Writing an Impact post at the beginning of the semester is never easy. How to recapture the excitement for school after a month’s vacation and a return to campus in the middle of a Boston winter? 1L’s gearing up for round 2, 2L’s grinding away, and 3L’s wondering why we are still on campus. In addition, with the latest Covid surge, another round of “when will this all be over” doesn’t exactly help the cause.
But in this case the answer of what to write about seemed clear to me: my experiences in the Innocence Clinic working for my client. While I am not able to disclose many of the details about his case, I can say that my client had a clean record both before and after the arson he was wrongfully convicted of, and that our clinic recently filed a motion for new trial looking to overturn his conviction using newly discovered evidence that demonstrates his innocence nearly twenty years later.
For students in the Innocence Clinic, we can only begin to understand the travesties our clients have endured as we investigate cases where the facts do not add up to the defendant’s conviction. False confessions, faulty forensics, bad lawyering, and prosecutorial misconduct all become trigger words for us — they aren’t headline grabbing news titles, but rather experiences we witness, with our clients as victims. Reading sobering statistics in a casebook (for example, prosecutorial misconduct, such as concealing exculpatory evidence or engaging in witness tampering, has occurred in 30% of all wrongful conviction cases) takes on a whole new meaning when we hear from clients firsthand about how these mistakes cost them their freedom. For example, in one of our Clinic’s successful exonerations, we discovered that two state prosecutors in the case exchanged racist emails describing the defendant in a pejorative manner, clearly violating their ethical duty to be “ministers of justice.” 1 Our client ended up serving seventeen years, starting as a senior in high school, before being exonerated.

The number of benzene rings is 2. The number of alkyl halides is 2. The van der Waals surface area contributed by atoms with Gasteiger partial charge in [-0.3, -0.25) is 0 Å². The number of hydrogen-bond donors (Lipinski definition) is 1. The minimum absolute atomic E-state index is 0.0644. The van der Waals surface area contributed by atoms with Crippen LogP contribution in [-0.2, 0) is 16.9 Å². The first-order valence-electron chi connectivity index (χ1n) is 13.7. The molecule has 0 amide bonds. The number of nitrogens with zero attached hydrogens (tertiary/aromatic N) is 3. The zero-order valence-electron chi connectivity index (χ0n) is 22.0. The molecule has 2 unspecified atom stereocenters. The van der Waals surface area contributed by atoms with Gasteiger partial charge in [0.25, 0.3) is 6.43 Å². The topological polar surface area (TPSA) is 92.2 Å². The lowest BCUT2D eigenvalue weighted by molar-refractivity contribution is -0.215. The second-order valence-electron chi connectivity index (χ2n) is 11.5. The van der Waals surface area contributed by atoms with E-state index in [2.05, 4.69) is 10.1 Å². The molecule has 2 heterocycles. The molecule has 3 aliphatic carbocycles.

Joining the Innocence Clinic and learning about the types of cases we take on, is, of course, attention-grabbing. When I explained to my family members what we did, they exclaimed, “Oh, it’s like those cases on the news every now and then. That’s so cool!” Yet so much of the clinic work is unglamorous: gathering evidence in the courtroom archives, reading and reviewing trial transcripts for the umpteenth time, cite checking, drafting and editing the motion for new trial, reevaluating our theory of the case, trying (and failing) and trying (and succeeding) to contact former witnesses, attorneys, and others who can recount their version of events that could further a client’s cause. In other words, it’s the 99% of being a lawyer that most people never see. The flashy courtroom exoneration scene is really the epilogue to a years-long effort by our team to bring a successful claim for a new trial in court. And as a law student first exposed to these types of injustices, the emotional toll is certainly daunting and draining; there are weekly reminders of the gravity of our cases through our interactions with our clients, some of whom have been imprisoned longer than we have been alive. By the end of the semester, one legitimately wonders (and admires) how our professors chose to devote themselves to this cause full-time.